Official New Release: Sierra Portfolio

May 29th, 2013 by David Leland Hyde Leave a reply »

Announcing David Leland Hyde’s All New Sierra Portfolio

“The Sierra should be called, not the Nevada or Snowy Range, but the Range of Light… the most divinely beautiful of all mountain chains I have ever seen.” –John Muir

New Sierra Portfolio By David Leland Hyde On PhilipHyde.com

Half Dome From Mirror Lake Trail, Winter, Yosemite National Park, Sierra, California, copyright 2010 David Leland Hyde.

Half Dome From Mirror Lake Trail, Winter, Yosemite National Park, Sierra, California, copyright 2010 David Leland Hyde.

John Muir wandered and celebrated the Sierra for more than a decade inspiring thousands of artists and lovers of wilderness to “climb the mountains and get their good tidings.” My father, American landscape photographer Philip Hyde, was one artist so inspired. His last book, published in 1992 and titled, “The Range of Light,” featured quotes from John Muir to go with his color, as well as black and white photographs.

When Dad was 16 he first visited the Sierra and labeled his map of Yosemite National Park, “Home.” Twelve years later in 1950 he and my mother moved to the mountains in the Northern Sierra. Another 15 years later a doctor friend helped them give birth to me at home in the wilderness of the Sierra. I grew up in the woods along Indian Creek and have been “haunted by waters” like Norman Maclean ever since. The Sierra could also be called the “range of shimmering water” as it is more abundant in rivers, lakes and streams than any other mountain range.

The house I was born in is situated on an ancient granite rockslide that originated from Grizzly Peak. The peak itself is not visible from our home directly below the mountain. We see Grizzly Ridge, rising precipitously up 4,000 feet to 7,600 feet elevation, from Indian Creek at 3,600 feet elevation just below the house. Nonetheless, this northern end of the Sierra is mild, softly rounded and much lower than the high Sierra of Yosemite, Kings Canyon and the John Muir Trail.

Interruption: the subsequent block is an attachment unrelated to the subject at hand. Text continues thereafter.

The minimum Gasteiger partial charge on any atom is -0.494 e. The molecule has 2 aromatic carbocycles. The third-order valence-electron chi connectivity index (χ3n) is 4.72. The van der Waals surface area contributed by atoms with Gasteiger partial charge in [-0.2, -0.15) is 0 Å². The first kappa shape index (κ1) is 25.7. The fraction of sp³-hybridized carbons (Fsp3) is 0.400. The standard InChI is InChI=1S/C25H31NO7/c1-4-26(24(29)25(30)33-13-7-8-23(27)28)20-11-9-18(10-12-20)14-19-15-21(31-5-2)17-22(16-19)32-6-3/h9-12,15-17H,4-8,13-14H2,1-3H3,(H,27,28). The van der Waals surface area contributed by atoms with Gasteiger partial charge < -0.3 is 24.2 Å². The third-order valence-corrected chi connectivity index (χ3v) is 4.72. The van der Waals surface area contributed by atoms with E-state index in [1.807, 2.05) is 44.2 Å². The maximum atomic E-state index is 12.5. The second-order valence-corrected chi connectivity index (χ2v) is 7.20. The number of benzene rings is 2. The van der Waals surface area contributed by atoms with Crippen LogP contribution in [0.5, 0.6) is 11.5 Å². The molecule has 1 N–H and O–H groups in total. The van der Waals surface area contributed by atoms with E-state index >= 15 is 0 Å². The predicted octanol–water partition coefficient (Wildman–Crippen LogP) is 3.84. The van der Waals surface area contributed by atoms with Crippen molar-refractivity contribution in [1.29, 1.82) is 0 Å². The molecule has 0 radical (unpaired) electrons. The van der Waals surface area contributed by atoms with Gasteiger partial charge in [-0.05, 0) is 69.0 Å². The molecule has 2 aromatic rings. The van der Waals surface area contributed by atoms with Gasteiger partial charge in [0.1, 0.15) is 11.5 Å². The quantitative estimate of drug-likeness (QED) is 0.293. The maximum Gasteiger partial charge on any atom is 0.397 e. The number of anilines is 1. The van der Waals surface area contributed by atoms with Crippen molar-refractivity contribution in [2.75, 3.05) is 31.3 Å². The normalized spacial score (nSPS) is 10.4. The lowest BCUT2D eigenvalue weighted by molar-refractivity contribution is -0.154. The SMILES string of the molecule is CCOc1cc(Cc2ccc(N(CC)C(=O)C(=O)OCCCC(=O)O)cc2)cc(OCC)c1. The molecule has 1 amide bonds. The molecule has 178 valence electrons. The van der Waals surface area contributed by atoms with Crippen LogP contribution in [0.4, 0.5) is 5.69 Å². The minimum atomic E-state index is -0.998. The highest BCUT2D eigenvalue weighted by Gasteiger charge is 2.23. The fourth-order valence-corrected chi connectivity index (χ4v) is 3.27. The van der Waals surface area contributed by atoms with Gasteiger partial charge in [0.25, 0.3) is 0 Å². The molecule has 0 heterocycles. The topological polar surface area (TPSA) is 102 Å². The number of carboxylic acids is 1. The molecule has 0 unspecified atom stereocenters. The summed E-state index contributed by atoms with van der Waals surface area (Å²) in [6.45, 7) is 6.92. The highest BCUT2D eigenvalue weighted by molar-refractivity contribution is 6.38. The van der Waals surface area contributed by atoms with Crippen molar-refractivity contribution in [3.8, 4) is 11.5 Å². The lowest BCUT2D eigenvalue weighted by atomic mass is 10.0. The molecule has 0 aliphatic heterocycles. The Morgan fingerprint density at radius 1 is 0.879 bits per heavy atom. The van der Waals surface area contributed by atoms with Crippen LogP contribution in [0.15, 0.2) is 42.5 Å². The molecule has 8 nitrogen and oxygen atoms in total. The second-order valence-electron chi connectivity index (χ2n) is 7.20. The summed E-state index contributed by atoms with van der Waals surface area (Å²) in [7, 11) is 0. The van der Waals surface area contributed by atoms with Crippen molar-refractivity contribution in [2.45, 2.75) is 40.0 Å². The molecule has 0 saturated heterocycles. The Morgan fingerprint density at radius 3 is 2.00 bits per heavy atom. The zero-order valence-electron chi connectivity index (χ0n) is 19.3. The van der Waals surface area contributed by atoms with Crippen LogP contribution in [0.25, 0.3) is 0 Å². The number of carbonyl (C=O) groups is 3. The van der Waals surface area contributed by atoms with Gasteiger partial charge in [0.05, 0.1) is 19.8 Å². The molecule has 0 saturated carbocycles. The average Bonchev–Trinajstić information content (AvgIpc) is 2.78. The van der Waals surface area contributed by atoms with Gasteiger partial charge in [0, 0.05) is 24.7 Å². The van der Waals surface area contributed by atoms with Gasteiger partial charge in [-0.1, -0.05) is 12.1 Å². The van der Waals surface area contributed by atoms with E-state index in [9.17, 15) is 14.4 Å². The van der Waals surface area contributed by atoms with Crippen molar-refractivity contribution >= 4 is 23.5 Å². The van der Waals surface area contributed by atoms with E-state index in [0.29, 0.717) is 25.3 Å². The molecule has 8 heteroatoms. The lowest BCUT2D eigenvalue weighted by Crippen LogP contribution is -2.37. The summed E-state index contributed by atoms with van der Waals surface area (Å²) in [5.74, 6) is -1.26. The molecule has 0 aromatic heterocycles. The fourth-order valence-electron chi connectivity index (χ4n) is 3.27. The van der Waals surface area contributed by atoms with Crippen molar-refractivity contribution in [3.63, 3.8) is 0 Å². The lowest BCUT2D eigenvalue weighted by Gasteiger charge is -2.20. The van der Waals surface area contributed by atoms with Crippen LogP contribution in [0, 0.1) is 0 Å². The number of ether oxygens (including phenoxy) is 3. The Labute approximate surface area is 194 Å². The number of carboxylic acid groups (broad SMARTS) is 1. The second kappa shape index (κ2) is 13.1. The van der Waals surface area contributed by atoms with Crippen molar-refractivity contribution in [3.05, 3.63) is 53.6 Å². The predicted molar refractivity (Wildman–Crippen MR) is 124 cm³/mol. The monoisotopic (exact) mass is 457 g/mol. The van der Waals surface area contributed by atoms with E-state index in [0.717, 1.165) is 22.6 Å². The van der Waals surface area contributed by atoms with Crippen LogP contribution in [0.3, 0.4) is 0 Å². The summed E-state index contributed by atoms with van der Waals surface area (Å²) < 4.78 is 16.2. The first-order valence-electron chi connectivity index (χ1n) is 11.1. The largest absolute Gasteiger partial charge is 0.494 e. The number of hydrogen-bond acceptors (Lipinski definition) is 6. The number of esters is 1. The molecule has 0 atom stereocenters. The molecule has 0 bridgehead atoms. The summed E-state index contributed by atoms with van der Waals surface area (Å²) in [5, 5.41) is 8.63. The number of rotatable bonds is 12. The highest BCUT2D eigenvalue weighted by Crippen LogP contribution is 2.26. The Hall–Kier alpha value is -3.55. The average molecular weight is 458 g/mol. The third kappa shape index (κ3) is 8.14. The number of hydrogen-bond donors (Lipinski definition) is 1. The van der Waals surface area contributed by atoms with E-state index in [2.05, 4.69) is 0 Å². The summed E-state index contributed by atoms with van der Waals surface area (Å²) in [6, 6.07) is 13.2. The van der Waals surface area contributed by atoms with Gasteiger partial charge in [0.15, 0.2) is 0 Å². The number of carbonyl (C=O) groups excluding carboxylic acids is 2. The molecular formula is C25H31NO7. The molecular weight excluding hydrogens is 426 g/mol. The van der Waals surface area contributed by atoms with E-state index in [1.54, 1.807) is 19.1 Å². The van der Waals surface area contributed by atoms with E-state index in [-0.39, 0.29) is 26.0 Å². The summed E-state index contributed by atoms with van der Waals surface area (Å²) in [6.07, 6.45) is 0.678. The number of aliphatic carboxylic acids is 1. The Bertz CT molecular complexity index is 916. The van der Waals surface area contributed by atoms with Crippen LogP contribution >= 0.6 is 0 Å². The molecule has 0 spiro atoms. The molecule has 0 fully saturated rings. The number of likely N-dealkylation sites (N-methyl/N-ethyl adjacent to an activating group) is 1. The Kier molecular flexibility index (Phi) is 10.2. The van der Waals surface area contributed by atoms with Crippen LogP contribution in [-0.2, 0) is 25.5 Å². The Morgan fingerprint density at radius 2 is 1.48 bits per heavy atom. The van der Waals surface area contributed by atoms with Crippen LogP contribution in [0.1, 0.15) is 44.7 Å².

As a child of the mountains, they raised me just as much as my parents. My mother knew I would learn many of life’s most important lessons by wandering around in the woods, fishing and hiking along Indian Creek, Spanish Creek, Greenhorn Creek, Ward Creek, Red Clover Creek, Montgomery Creek, Lights Creek, Hinchman Creek, Peters Creek and many of the other streams of Plumas County and the Feather River region.

These local names are telltale signs of my focus on local photography for the last four years since I forged into digital photography; and for many years before that while carrying a film camera off and on, sometimes going whole decades without a camera too. Here I learned to walk, talk, run, swim, fish, ice skate, drive in the snow, jump off of big rocks into deep waters and all the fun a boy could ask for without any need of television, video games, cell phones or portable computers.

I understand the need, in some cases, for landscape photographers to travel. During his more than 60-year career, Dad traveled an average of 99 days out of every year. Yet even Dad’s travels were almost exclusively regionally limited to the Western United States, primarily in Arizona and Utah canyons and California mountains. Is it necessary that all photographers go to Machu Picchu, the Eiffel Tower, the Great Wall of China, or even Mesa Arch in Canyonlands, Tunnel View in Yosemite Park, or Zabriski Point in Death Valley National Park? Sometimes photographers traveling to Iceland might help save the ice sheet, photographers traveling to far northern British Columbia might save a vast wilderness like the Sacred Headwaters. However, generally, I feel more and more that I am a proponent of photographic bioregionalism. In other words, bloom where you’re planted. Considering that Edward Weston said he could look at his boot and find a great photograph, amazing images are everywhere, if the photographer looks, or rather sees closely enough. There is no need to travel great distances to find beauty. It can be found right in the backyard as locally focused well-known photographers like William Neill, Michael Frye, Gary Crabbe, Richard Wong and Guy Tal prove over and over, day in, day out.